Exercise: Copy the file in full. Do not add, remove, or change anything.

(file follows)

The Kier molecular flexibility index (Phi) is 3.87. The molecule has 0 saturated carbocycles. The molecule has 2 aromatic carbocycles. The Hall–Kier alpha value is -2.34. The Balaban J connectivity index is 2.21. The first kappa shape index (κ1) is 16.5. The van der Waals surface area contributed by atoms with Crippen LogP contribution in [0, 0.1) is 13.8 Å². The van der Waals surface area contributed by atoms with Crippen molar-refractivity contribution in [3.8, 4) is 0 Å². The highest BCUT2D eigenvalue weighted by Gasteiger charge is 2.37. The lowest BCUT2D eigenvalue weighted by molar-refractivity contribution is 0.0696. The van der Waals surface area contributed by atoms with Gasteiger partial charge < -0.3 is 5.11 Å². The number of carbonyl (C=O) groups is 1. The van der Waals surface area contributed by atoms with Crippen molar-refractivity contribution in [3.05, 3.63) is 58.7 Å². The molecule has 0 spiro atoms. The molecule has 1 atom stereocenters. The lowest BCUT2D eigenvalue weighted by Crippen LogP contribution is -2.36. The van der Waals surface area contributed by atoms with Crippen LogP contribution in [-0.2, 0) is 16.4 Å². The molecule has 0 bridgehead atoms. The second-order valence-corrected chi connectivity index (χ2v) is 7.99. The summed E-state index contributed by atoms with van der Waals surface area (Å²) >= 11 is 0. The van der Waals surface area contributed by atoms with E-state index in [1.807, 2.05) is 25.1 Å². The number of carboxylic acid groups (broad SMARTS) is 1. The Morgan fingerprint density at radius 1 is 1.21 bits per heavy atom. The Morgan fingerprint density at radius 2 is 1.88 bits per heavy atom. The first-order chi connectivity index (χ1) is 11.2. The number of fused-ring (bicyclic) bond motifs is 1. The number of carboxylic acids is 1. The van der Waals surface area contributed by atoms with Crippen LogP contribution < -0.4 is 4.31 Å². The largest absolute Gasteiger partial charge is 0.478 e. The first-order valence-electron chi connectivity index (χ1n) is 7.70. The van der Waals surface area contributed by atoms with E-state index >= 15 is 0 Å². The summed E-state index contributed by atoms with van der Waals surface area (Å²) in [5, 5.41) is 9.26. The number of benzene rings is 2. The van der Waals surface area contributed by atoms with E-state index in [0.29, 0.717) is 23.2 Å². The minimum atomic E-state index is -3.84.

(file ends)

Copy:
The Kier molecular flexibility index (Phi) is 3.87. The molecule has 0 saturated carbocycles. The molecule has 2 aromatic carbocycles. The Hall–Kier alpha value is -2.34. The Balaban J connectivity index is 2.21. The first kappa shape index (κ1) is 16.5. The van der Waals surface area contributed by atoms with Crippen LogP contribution in [0, 0.1) is 13.8 Å². The van der Waals surface area contributed by atoms with Crippen molar-refractivity contribution in [3.8, 4) is 0 Å². The highest BCUT2D eigenvalue weighted by Gasteiger charge is 2.37. The lowest BCUT2D eigenvalue weighted by molar-refractivity contribution is 0.0696. The van der Waals surface area contributed by atoms with Gasteiger partial charge < -0.3 is 5.11 Å². The number of carbonyl (C=O) groups is 1. The van der Waals surface area contributed by atoms with Crippen molar-refractivity contribution in [3.05, 3.63) is 58.7 Å². The molecule has 0 spiro atoms. The molecule has 1 atom stereocenters. The lowest BCUT2D eigenvalue weighted by Crippen LogP contribution is -2.36. The van der Waals surface area contributed by atoms with Crippen LogP contribution in [-0.2, 0) is 16.4 Å². The molecule has 0 bridgehead atoms. The second-order valence-corrected chi connectivity index (χ2v) is 7.99. The summed E-state index contributed by atoms with van der Waals surface area (Å²) >= 11 is 0. The van der Waals surface area contributed by atoms with E-state index in [1.807, 2.05) is 25.1 Å². The number of carboxylic acid groups (broad SMARTS) is 1. The Morgan fingerprint density at radius 1 is 1.21 bits per heavy atom. The Morgan fingerprint density at radius 2 is 1.88 bits per heavy atom. The first-order chi connectivity index (χ1) is 11.2. The number of fused-ring (bicyclic) bond motifs is 1. The number of carboxylic acids is 1. The van der Waals surface area contributed by atoms with Crippen LogP contribution < -0.4 is 4.31 Å². The largest absolute Gasteiger partial charge is 0.478 e. The first-order valence-electron chi connectivity index (χ1n) is 7.70. The van der Waals surface area contributed by atoms with E-state index >= 15 is 0 Å². The summed E-state index contributed by atoms with van der Waals surface area (Å²) in [5, 5.41) is 9.26. The number of benzene rings is 2. The van der Waals surface area contributed by atoms with E-state index in [0.29, 0.717) is 23.2 Å². The minimum atomic E-state index is -3.84.